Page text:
Updated: Nov 8, 2022
In the final year of my Marine Biology undergraduate degree at McGill university in Montreal, I signed up for a 6 week summer field course at Bamfield Marine Station. Behavioural Ecology was taught by Dr. Ron Ydenberg and it was one of the most impactful summers of my life. We spend days lying in the sun on small islands off the coast of Bamfield in the Pacific Ocean. There is nothing between these islands and Japan. We lie on our backs on the beach and are asked to watch the interactions unfold. Watch the crows dropping the mussels on the rocks. How high did they need to fly to make it break? What questions come to mind when you watch the barnacles feeding? What are you curious about?
We were not expected to memorize facts. We were asked to simply think up questions. Write them in your journal and keep going. Don’t stop thinking about questions. And six weeks later the questions are deeper, richer and more articulate than any of us could have imagined. No exam. No pressure. I remember more about this course than any course in my university career. We were with an amazing group of people and we spent time getting to know each other. We were outside the classroom.
I learned that the courses that mattered most to me were the ones when we were outside and engaged in the ecosystems that I wanted to support. A tropical ecology course in Barbados, a marine mammal course in Nova Scotia and this incredible 6 week course on the west coast of Vancouver Island.
For one of the assignments, we were asked to complete a 24 hour plankton tow and to create a plan for how we would share the work with the 24 other students. Plankton is a word derived the greek "drifting" and includes both phytoplankton (plant) & zooplankton (animal). We split into groups of four and chose a daytime and a nighttime slot to gather the samples we needed. The teaching assistants drove the boats and we collected plankton with a fine net at the surface of the water as well as a depth of 20 m. We had ropes attached to plankton nets and large white buckets to bring our samples back to the lab to view under microscopes. It went something like this.
It’s 3 o’clock in the morning and we crawl out of our sleeping bags. The tide is coming in and a half moon is all the light we need to see the path through the woods. We load the boat and put on our life jackets. We grumble about this late night assignment. How is a 3 am tow going to be any different than the 4am tow? Why are they taking our precious sleep away from us?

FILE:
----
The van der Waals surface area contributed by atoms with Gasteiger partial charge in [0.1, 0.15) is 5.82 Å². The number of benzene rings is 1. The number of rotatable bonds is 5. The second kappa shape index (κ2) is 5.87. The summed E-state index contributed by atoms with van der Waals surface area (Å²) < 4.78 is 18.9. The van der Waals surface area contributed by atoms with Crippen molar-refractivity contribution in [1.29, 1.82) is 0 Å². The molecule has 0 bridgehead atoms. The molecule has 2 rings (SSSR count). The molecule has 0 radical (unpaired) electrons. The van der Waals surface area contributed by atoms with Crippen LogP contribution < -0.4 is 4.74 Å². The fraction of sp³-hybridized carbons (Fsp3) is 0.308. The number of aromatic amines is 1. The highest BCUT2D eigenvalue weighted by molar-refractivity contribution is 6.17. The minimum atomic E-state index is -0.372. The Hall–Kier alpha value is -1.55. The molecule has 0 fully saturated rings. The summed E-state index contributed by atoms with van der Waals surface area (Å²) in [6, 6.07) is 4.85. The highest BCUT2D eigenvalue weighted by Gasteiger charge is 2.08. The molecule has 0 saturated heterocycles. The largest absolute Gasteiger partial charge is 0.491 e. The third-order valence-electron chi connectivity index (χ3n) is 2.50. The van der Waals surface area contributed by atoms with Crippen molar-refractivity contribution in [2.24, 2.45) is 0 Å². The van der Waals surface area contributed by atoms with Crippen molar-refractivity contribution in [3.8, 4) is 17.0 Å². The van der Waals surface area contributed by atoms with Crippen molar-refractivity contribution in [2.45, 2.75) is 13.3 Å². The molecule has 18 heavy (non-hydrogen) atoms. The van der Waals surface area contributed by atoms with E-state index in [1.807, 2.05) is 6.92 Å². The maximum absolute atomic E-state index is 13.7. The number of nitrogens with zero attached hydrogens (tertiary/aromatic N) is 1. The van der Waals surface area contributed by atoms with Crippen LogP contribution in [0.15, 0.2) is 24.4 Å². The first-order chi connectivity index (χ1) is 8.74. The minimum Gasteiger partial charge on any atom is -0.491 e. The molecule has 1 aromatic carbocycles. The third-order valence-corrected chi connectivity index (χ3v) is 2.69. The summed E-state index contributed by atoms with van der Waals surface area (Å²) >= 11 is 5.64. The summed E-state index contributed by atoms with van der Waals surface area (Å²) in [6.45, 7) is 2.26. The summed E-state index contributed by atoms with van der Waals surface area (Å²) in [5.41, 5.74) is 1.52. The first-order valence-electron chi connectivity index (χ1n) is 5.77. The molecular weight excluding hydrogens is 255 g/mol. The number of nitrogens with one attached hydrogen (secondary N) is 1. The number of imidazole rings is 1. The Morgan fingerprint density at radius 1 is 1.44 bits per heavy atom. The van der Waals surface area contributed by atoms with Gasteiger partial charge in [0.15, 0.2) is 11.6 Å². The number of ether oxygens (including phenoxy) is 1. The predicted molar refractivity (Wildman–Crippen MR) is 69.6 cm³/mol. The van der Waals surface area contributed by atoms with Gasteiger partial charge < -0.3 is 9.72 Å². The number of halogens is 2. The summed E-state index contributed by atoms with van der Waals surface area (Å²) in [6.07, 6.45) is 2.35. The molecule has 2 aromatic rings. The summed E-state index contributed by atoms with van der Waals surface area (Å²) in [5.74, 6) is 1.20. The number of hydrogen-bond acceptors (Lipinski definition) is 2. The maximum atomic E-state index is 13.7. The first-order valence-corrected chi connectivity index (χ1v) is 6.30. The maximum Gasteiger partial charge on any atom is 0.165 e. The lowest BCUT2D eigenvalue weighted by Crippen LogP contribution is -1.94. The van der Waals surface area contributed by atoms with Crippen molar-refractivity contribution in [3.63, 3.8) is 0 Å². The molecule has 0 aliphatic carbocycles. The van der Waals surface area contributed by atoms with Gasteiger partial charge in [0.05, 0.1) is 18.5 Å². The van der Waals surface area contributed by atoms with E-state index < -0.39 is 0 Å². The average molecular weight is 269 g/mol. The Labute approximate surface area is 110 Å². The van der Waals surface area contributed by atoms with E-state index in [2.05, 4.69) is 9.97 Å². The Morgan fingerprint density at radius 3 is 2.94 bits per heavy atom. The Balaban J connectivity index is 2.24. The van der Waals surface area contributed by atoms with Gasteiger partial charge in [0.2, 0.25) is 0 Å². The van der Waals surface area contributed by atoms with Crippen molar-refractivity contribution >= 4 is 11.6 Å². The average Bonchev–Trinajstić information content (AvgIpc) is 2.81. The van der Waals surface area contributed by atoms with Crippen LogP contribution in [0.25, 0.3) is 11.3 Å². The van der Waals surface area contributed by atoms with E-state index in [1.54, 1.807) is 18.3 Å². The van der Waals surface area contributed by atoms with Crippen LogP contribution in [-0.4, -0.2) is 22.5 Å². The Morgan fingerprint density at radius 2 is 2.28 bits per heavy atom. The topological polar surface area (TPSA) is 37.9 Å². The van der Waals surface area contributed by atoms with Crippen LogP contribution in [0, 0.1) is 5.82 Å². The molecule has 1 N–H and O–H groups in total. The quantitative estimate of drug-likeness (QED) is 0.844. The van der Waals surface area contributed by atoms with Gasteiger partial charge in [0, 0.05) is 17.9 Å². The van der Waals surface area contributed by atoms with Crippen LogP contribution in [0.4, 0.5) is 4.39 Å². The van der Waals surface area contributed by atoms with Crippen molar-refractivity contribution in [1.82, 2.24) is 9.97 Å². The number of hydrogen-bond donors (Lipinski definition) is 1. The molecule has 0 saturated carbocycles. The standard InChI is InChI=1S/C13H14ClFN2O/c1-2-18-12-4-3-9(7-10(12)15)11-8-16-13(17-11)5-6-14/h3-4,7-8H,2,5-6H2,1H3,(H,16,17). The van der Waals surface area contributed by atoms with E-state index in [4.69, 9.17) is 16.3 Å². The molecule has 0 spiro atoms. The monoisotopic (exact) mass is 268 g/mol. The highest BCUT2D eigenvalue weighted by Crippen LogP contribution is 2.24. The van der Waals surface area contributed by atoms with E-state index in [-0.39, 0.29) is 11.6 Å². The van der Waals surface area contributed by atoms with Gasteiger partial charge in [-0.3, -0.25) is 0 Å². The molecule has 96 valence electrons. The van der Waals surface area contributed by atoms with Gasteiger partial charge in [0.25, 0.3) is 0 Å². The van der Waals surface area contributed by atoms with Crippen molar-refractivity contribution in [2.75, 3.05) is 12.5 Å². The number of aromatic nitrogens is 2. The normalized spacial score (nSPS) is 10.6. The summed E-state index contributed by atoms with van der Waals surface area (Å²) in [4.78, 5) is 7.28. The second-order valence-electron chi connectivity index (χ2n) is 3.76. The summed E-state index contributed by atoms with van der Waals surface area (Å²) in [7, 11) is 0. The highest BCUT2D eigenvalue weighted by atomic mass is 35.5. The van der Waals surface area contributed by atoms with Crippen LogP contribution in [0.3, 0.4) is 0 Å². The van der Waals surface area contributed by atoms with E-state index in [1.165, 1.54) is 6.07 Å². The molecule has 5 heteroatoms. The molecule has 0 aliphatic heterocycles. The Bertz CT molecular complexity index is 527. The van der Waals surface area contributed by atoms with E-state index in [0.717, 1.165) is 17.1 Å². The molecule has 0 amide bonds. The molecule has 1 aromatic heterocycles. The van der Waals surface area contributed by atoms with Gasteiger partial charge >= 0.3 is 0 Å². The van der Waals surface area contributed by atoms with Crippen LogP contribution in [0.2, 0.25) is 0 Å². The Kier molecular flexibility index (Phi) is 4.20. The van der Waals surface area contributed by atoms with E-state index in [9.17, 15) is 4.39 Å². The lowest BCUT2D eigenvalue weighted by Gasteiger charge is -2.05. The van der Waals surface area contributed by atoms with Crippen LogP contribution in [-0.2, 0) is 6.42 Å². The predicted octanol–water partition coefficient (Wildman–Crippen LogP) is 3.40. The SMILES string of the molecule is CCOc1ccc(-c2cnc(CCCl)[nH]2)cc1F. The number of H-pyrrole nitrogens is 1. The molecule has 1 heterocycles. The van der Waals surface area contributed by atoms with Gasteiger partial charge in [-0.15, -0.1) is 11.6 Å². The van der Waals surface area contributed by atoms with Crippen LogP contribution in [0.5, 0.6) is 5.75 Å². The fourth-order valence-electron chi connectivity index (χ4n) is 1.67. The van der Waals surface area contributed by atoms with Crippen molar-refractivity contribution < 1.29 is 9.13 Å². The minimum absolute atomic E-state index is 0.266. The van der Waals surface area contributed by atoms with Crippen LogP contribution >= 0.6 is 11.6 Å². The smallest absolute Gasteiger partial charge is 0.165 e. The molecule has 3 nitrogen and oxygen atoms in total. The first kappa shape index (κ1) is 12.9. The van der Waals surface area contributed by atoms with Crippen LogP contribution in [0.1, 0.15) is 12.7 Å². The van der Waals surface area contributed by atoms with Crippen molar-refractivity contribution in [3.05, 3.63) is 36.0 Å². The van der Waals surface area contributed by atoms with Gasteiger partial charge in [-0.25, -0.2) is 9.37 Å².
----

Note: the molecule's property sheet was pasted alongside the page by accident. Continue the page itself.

We head out in the boat through the calm inlet towards the open ocean. The drone of the motor makes us all want to go back to bed. We stare up at the stars in the dark night sky and notice how the lack of light pollution is remarkably different from the sky in the city. We stare down at the black ocean water beneath us, when suddenly the ocean starts to glow. The wake of the boat lights up with fluorescent white light and below us we see fish streaking through the glowing phosphorescent dinoflagellates. It is the most beautiful, exhilarating and incredible sight I’ve ever seen.
We squeal with delight as we watch the larger fish hunting smaller fish - we see giant streaks under the water like a natural fireworks display. We drive slower to observe this natural phenomena and the quiet night sky is filled with laughter, awe and pure delight.
We return to the dock and bring our buckets to the lab. We spend the next few hours identifying hundreds of species of phytoplankton and zooplankton. Looking under the microscope at what actually lives in the ocean water is like looking into a world beyond words. We find planktonic forms of the sea star, sea urchin, shrimp, squid, crab, anemone, barnacle and a huge range of organisms. Most of the animals we have been studying on the rocky shores have a form that is planktonic - the baby crabs, the baby anemones and urchins - of course I understand this but now I am discovering it for myself. It’s all fitting together.
The bioluminescence that night was mind boggling. It was a moment that transformed my understanding of the world and it happened in a ‘classroom’. Not many people get the opportunity to see or think about what lives in ocean water. Most of us don’t think about ocean water very often or even why it matters. I eventually left marine biology to work in cities and to help understand how our behaviour in cities matters to the whales.
So what did I learn in that 6 weeks at Bamfield as I reflect back to those days? That the same lesson just keeps coming up -how everything is interconnected and yet we continue to live in a world of separation.
Why do we keep organizing school, university & classes as if things are separate - biology, politics, women's studies, engineering.
Integration is the deep work that the worlds needs. We need to think about what we teach, what we don’t teach and how we teach, what we think about, how we design our sidewalks and cities, what we put down the drain and what we focus on. We need to design learning around questions and experiences.
Learn more about plankton here: